Saturday, June 16, 2012


I used to chuckle at people who could remember exactly where they'd had a tick embedded in their skin, and how they were when it happened. Truth is, I stopped counting before I learned to count. Tick bites  were about as common to me as mosquito bites to kids in Alaska. (Remember the postcards showing off their state bird?)

Then I moved to Washington state, and in my 8+ years there I saw about as many ticks as I would have seen in a normal week here in Iowa. I certainly never had a Washintonian tick burrow in. In fact, ticks seemed so rare that sightings almost made me feel nostalgic.

I'll have to admit I enjoyed the reprieve. It spoiled me, though. Compared to my childhood days, I've become downright entonophobic, abhorring the idea of actually being bitten.

The other weekend, while hiking at the local state park, we hiked a trail that appeared to have not been mowed in several weeks. Since I had instigated turning onto the trail, I took the lead—giving me first dibs on the ticks. Thankfully, I had on light-colored pants, making the vermin easier to see; but the quarter-mile jaunt through tall grass took quite a bit longer than it should have, due to numerous stops. Each time I saw something crawling up from my shoes, I halted the procession—and after removing the initial arachnid, I wound up picking off 3-4 more ticks from my pant legs.

Back home, I conducted a thorough search. One attached to the top of my foot through my sock. (That was a first!) Two or three more crawling up my legs and trunk in search of prime sucking spots. And I'd already unattached one from my leg in the park restroom.

There's nothing quite like searching for ticks to get you acquainted with all of your moles. I mean, I'm on familiar terms with the spots on my face and forearms, but I don't know so much about the ones in less-seen locations like my thighs and back. I really don't have a reason to know about those moles...until, of course, I'm on a tick hunt. Then I'm liable to scratch at claw at any innocent mole till I'm fully convinced that it's part of my body. You might say that ticks spur me to greater self-scrutiny.

There's another parasite in our house these days, and it seems our adorable rascal is to blame. We thought the bald spots on his ears came from scratching at his mites—until, behold, a strange little rash appeared on my neck. Circular, flaky, itchy, scaly, red ring around a pale center...yep, matches the description for ringworm. So much for the joy of having the kitten on my shoulder.

A day or so after the initial discovery, I identified a patch on my upper arm. And now, I'm keenly aware of every itch on my body. Have you ever just stopped what you were doing and allowed yourself to feel every little itch? I've discovered that at any given moment, there could be several widely separated patches of skin itching at once—especially during Iowa summer. One might be a chigger, one the chaffing of a waste band or tag, one a bug bite and another a tick bite that's still healing up. And then there are those unidentified itches. Itches that come from nowhere and go away without ever being explained. Except that now, all of those are suspect. I've found myself rushing to the mirror to investigate, only to wonder if the itch is red because I just scratched it, or is it dry and flaky? Is it a red mound, like a bite...or is it  hollow, like ringworm?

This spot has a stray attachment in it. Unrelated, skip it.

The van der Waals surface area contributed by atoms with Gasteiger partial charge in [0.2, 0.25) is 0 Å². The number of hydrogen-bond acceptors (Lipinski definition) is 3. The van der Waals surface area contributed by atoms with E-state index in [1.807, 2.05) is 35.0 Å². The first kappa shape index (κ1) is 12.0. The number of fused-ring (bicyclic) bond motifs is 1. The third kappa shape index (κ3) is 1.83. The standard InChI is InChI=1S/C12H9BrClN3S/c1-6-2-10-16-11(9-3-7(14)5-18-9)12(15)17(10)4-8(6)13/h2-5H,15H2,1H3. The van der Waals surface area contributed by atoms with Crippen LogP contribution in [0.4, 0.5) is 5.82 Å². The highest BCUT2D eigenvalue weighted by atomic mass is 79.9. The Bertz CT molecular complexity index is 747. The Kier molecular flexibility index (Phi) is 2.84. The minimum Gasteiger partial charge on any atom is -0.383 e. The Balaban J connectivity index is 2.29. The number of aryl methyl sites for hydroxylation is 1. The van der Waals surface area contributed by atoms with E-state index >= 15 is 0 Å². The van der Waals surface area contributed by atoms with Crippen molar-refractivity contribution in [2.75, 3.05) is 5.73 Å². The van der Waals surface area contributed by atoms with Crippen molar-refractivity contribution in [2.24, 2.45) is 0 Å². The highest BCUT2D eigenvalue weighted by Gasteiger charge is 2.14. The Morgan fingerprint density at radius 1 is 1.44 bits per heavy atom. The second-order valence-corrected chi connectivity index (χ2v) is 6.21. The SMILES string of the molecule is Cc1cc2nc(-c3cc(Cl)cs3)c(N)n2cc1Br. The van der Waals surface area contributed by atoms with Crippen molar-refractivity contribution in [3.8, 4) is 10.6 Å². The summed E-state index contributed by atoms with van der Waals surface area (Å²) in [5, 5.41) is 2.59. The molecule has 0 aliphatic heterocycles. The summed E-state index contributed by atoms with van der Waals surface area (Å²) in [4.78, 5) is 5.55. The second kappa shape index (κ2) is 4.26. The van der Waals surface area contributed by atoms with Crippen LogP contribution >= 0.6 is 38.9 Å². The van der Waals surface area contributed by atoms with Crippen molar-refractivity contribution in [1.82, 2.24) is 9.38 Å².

If I'm not careful to mingle my paranoia with reason, I could easily develop a somatoform disorder over this. The parasites have me scrutinizing my skin like never before.

Annoyances and trials can have a similar effect. When I realize that life isn't going how I'd like it, or that things are not as they should be, I often find myself becoming extra introspective. What parasites in me are causing this mess? What baggage haven't I dealt with? What flawed perspectives need to be corrected?

Some soul-searching can be very beneficial: the kind that says, "Search me, O God, and know my heart; try me, and know my thoughts." When we enlist God's help, He shows us our wrong attitudes and behaviors for the purpose of uprooting them and leading us toward everlasting life (Psalm 139:23, 24). He restores health to us and heals our wounds (Jeremiah 30:17).

When I leave God out of it though, my introspection becomes more like selfish, snobby fretting, and I find myself scratching at the wrong itches—things I can't do anything about. When I find myself clawing at the past, for example, it's often simply time to move on.

After all, benign moles are better left alone.


  1. Speaking from experience... don't let that ringworm resolve itself- the sooner you get rid of the fungus, the better.

  2. Ah, Cheyenne!

    The parallel between parasites and sin really made me stop and think. It's best to call parasites by their right name and treat them for what they are instead of saying it's something not so serious and ignoring it (speaking from experience). Those parasites just keep thriving on that kind of treatment and soon you have all sorts of other problems because they begin to effect other areas. That's why I'm home for an extended recovery period during the next several months instead of teaching in Cambodia.

    It's always so much better to deal with sin the instant we recognize something is wrong instead of thinking it isn't so bad and allowing it to move from one area of our life into others. If we follow the latter course, when we finally do decide to remove it from our lives, the recovery process is so much greater and longer than if we'd dealt with it right away.

    Sarah VH